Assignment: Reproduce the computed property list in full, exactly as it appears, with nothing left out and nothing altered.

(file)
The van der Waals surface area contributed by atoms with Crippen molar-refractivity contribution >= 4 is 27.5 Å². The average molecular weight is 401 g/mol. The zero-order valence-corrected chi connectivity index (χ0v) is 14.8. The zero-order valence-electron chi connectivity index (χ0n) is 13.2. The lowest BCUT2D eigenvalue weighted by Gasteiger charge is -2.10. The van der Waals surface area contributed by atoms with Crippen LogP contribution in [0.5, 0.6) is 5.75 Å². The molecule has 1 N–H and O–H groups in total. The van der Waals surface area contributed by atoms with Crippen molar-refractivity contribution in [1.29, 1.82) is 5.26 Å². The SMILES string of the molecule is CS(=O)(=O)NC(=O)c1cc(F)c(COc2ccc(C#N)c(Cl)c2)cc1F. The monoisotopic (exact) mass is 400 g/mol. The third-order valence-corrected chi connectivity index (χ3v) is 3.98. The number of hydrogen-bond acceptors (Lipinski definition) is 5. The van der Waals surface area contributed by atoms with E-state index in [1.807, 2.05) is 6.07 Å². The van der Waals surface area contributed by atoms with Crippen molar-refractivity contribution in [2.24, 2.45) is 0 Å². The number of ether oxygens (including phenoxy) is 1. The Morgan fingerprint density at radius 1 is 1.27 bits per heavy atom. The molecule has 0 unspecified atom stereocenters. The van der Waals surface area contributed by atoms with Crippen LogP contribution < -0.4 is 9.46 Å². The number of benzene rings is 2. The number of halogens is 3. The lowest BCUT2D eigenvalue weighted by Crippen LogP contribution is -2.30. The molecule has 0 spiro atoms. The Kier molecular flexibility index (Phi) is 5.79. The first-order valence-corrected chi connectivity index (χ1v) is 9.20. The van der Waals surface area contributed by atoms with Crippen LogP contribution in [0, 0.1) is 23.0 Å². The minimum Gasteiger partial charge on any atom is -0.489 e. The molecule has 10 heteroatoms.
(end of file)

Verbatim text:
The van der Waals surface area contributed by atoms with Crippen molar-refractivity contribution >= 4 is 27.5 Å². The average molecular weight is 401 g/mol. The zero-order valence-corrected chi connectivity index (χ0v) is 14.8. The zero-order valence-electron chi connectivity index (χ0n) is 13.2. The lowest BCUT2D eigenvalue weighted by Gasteiger charge is -2.10. The van der Waals surface area contributed by atoms with Crippen LogP contribution in [0.5, 0.6) is 5.75 Å². The molecule has 1 N–H and O–H groups in total. The van der Waals surface area contributed by atoms with Crippen molar-refractivity contribution in [1.29, 1.82) is 5.26 Å². The SMILES string of the molecule is CS(=O)(=O)NC(=O)c1cc(F)c(COc2ccc(C#N)c(Cl)c2)cc1F. The monoisotopic (exact) mass is 400 g/mol. The third-order valence-corrected chi connectivity index (χ3v) is 3.98. The number of hydrogen-bond acceptors (Lipinski definition) is 5. The van der Waals surface area contributed by atoms with E-state index in [1.807, 2.05) is 6.07 Å². The van der Waals surface area contributed by atoms with Crippen molar-refractivity contribution in [2.24, 2.45) is 0 Å². The number of ether oxygens (including phenoxy) is 1. The Morgan fingerprint density at radius 1 is 1.27 bits per heavy atom. The molecule has 0 unspecified atom stereocenters. The van der Waals surface area contributed by atoms with Crippen LogP contribution < -0.4 is 9.46 Å². The number of benzene rings is 2. The number of halogens is 3. The lowest BCUT2D eigenvalue weighted by Crippen LogP contribution is -2.30. The molecule has 0 spiro atoms. The Kier molecular flexibility index (Phi) is 5.79. The first-order valence-corrected chi connectivity index (χ1v) is 9.20. The van der Waals surface area contributed by atoms with Crippen LogP contribution in [0, 0.1) is 23.0 Å². The minimum Gasteiger partial charge on any atom is -0.489 e. The molecule has 10 heteroatoms.